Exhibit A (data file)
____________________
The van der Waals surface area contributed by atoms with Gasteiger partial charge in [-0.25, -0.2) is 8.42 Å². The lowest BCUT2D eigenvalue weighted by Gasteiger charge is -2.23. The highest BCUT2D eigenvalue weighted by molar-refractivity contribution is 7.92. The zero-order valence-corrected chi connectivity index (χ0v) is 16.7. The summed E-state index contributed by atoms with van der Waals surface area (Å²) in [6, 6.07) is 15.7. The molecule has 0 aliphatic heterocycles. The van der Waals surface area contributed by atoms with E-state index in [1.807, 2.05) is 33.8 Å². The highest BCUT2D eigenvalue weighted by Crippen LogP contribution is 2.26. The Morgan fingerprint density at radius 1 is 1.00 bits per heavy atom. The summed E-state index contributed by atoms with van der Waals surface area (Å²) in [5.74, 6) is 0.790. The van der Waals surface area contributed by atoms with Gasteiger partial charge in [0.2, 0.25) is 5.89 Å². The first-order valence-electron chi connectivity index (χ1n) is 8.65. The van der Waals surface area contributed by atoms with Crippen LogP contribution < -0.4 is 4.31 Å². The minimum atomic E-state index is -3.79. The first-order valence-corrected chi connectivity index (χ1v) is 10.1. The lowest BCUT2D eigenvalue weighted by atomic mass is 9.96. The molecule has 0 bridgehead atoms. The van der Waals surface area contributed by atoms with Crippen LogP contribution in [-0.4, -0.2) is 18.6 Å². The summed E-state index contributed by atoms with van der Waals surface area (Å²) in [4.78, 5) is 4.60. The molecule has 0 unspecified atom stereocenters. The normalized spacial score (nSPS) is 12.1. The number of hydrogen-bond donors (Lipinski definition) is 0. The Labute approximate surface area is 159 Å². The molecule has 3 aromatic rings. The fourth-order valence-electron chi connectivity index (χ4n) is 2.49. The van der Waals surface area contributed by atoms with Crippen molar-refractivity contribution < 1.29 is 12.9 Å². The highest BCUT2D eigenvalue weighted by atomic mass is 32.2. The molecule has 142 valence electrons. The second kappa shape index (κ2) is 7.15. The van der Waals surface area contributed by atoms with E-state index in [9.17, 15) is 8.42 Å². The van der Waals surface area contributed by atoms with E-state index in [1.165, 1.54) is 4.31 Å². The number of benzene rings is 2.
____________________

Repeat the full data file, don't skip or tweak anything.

The van der Waals surface area contributed by atoms with Gasteiger partial charge in [-0.25, -0.2) is 8.42 Å². The lowest BCUT2D eigenvalue weighted by Gasteiger charge is -2.23. The highest BCUT2D eigenvalue weighted by molar-refractivity contribution is 7.92. The zero-order valence-corrected chi connectivity index (χ0v) is 16.7. The summed E-state index contributed by atoms with van der Waals surface area (Å²) in [6, 6.07) is 15.7. The molecule has 0 aliphatic heterocycles. The van der Waals surface area contributed by atoms with E-state index in [1.807, 2.05) is 33.8 Å². The highest BCUT2D eigenvalue weighted by Crippen LogP contribution is 2.26. The Morgan fingerprint density at radius 1 is 1.00 bits per heavy atom. The summed E-state index contributed by atoms with van der Waals surface area (Å²) in [5.74, 6) is 0.790. The van der Waals surface area contributed by atoms with Gasteiger partial charge in [0.2, 0.25) is 5.89 Å². The first-order valence-electron chi connectivity index (χ1n) is 8.65. The van der Waals surface area contributed by atoms with Crippen LogP contribution < -0.4 is 4.31 Å². The minimum atomic E-state index is -3.79. The first-order valence-corrected chi connectivity index (χ1v) is 10.1. The lowest BCUT2D eigenvalue weighted by atomic mass is 9.96. The molecule has 0 bridgehead atoms. The van der Waals surface area contributed by atoms with Crippen LogP contribution in [-0.4, -0.2) is 18.6 Å². The summed E-state index contributed by atoms with van der Waals surface area (Å²) in [4.78, 5) is 4.60. The molecule has 0 unspecified atom stereocenters. The normalized spacial score (nSPS) is 12.1. The number of hydrogen-bond donors (Lipinski definition) is 0. The Labute approximate surface area is 159 Å². The molecule has 3 aromatic rings. The fourth-order valence-electron chi connectivity index (χ4n) is 2.49. The van der Waals surface area contributed by atoms with Crippen molar-refractivity contribution < 1.29 is 12.9 Å². The highest BCUT2D eigenvalue weighted by atomic mass is 32.2. The molecule has 142 valence electrons. The second kappa shape index (κ2) is 7.15. The van der Waals surface area contributed by atoms with E-state index in [9.17, 15) is 8.42 Å². The van der Waals surface area contributed by atoms with E-state index in [1.165, 1.54) is 4.31 Å². The number of benzene rings is 2.